On the 14th Anniversary of the National Apology to Indigenous Peoples, SNAICC–National Voice for our Children is calling on governments to honour the fundamental spirit and intent of that Apology by ensuring that injustices of the past never happen again.
The Australian Government’s commitment to the promises delivered in the Apology must be fulfilled through meaningful investment in Aboriginal and Torres Strait Islander communities and services” said SNAICC Chairperson Muriel Bamblett.
“Today is an important day for our communities. It’s important because the Apology represented a crucial moment in truth-telling about our history. But it’s also important because it reminds us that the core promise of the Apology has failed to eventuate. More Aboriginal and Torres Strait Islander kids are entering out-of-home-care than ever before” said Bamblett.
The Family Matters 2021 report found that Aboriginal and Torres Strait Islander children were 10 times more likely than non-Indigenous children to be in out-of-home care, an over-representation that has increased consistently over the last 10 years. New data released by the Productivity Commission in January shows that at 30 June 2021, numbers had grown again to reach a staggering 22,297 Aboriginal and Torres Strait Islander children living away from their parents.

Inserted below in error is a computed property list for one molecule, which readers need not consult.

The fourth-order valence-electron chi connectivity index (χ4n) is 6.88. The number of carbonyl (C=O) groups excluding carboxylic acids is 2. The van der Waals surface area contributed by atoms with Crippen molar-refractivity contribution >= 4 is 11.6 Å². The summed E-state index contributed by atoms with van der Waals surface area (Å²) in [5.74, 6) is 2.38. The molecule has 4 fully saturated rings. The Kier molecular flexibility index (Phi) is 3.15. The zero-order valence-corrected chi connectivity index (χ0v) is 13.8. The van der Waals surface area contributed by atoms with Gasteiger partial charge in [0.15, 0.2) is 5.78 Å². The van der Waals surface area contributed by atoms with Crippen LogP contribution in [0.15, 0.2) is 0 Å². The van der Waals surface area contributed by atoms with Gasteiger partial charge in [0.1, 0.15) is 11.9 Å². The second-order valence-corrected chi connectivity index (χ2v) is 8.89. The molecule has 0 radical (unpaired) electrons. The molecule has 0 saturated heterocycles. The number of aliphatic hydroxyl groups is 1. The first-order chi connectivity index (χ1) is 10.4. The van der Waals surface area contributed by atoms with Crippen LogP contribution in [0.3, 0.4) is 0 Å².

This year also marks the 25th anniversary of the Bringing them Home report which shone a light on the deep trauma and injustice of the Stolen Generations. More than two decades later, SNAICC is still trying to negotiate government action on the report’s core recommendations, most of which remain unrealised.
Today we call on all state and territory governments to review the 54 recommendations within the report and make their progress against those recommendations public. The report’s strong recommendations for reforming the nation’s child protection systems, and legislation to guide community self-determination must be delivered” said Bamblett.
“If we are to turn the tide on these figures, we need ambitious government investment to match our ambitious commitments. SNAICC has been encouraged by the progress of the new National Framework for the Protection of Children. Governments are working with us under the National Agreement on Closing the Gap to design actions that can make a difference for our children, however funding allocations for prevention activities must increase to achieve the Agreement’s targets” said Bamblett.
Large scale reform efforts and investments in healing and strengthening families are needed to turn this around. A significantly bolstered Aboriginal community-controlled family services sector would provide families with culturally safe and responsive wrap-around supports.
In 1968, W.E.H. Stanner famously wrote about the ‘Great Australian Silence’ and the collective forgetting that happens in this country about the systemic discrimination of our Aboriginal and Torres Strait Islander communities. To commemorate the anniversary of the Apology without acknowledging that our kids continue to be removed from their families at record levels, is to perpetuate that silence still” Bamblett said.
“Today our thoughts are with all Aboriginal and Torres Strait Islander peoples still hurting from the profound impacts of the Stolen Generations. We must learn from the experiences of that generation and ensure that all our work in child protection is deeply informed by the knowledge we now have about the importance of returning to Country and connection to family, kin and culture.”
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